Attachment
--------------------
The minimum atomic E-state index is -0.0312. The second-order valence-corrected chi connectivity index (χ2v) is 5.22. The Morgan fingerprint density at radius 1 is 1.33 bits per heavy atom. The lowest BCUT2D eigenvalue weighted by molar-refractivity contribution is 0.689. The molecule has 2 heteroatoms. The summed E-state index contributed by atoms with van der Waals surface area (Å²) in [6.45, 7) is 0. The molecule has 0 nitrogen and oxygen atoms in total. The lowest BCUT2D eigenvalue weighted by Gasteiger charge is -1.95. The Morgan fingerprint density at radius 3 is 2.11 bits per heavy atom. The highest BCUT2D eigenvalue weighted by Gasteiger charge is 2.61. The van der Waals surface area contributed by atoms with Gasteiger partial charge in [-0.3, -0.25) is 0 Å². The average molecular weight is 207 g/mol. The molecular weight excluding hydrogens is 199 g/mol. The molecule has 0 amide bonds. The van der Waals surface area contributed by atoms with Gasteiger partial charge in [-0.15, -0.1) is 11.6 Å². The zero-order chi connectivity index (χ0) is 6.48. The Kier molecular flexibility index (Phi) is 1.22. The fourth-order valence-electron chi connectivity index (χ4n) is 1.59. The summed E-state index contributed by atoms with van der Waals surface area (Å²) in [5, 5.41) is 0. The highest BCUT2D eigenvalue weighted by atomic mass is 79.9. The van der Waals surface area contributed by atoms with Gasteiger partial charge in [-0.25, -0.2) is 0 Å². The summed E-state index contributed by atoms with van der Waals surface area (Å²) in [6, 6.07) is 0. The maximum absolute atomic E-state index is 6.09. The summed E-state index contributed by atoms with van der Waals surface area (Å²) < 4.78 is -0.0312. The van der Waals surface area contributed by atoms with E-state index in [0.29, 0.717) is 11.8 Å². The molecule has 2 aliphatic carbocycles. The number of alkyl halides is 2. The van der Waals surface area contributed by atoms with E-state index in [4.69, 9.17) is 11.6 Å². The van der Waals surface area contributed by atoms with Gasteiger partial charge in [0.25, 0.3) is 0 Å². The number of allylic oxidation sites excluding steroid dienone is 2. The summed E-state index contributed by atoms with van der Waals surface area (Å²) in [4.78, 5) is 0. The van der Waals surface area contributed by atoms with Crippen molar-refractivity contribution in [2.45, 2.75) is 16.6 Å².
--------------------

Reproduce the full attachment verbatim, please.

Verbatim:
The minimum atomic E-state index is -0.0312. The second-order valence-corrected chi connectivity index (χ2v) is 5.22. The Morgan fingerprint density at radius 1 is 1.33 bits per heavy atom. The lowest BCUT2D eigenvalue weighted by molar-refractivity contribution is 0.689. The molecule has 2 heteroatoms. The summed E-state index contributed by atoms with van der Waals surface area (Å²) in [6.45, 7) is 0. The molecule has 0 nitrogen and oxygen atoms in total. The lowest BCUT2D eigenvalue weighted by Gasteiger charge is -1.95. The Morgan fingerprint density at radius 3 is 2.11 bits per heavy atom. The highest BCUT2D eigenvalue weighted by Gasteiger charge is 2.61. The van der Waals surface area contributed by atoms with Gasteiger partial charge in [-0.3, -0.25) is 0 Å². The average molecular weight is 207 g/mol. The molecular weight excluding hydrogens is 199 g/mol. The molecule has 0 amide bonds. The van der Waals surface area contributed by atoms with Gasteiger partial charge in [-0.15, -0.1) is 11.6 Å². The zero-order chi connectivity index (χ0) is 6.48. The Kier molecular flexibility index (Phi) is 1.22. The fourth-order valence-electron chi connectivity index (χ4n) is 1.59. The summed E-state index contributed by atoms with van der Waals surface area (Å²) in [5, 5.41) is 0. The highest BCUT2D eigenvalue weighted by atomic mass is 79.9. The van der Waals surface area contributed by atoms with Gasteiger partial charge in [-0.25, -0.2) is 0 Å². The summed E-state index contributed by atoms with van der Waals surface area (Å²) in [6, 6.07) is 0. The maximum absolute atomic E-state index is 6.09. The summed E-state index contributed by atoms with van der Waals surface area (Å²) < 4.78 is -0.0312. The van der Waals surface area contributed by atoms with E-state index in [0.29, 0.717) is 11.8 Å². The molecule has 2 aliphatic carbocycles. The number of alkyl halides is 2. The van der Waals surface area contributed by atoms with E-state index in [4.69, 9.17) is 11.6 Å². The van der Waals surface area contributed by atoms with Gasteiger partial charge in [0.25, 0.3) is 0 Å². The number of allylic oxidation sites excluding steroid dienone is 2. The summed E-state index contributed by atoms with van der Waals surface area (Å²) in [4.78, 5) is 0. The van der Waals surface area contributed by atoms with Crippen molar-refractivity contribution in [2.45, 2.75) is 16.6 Å².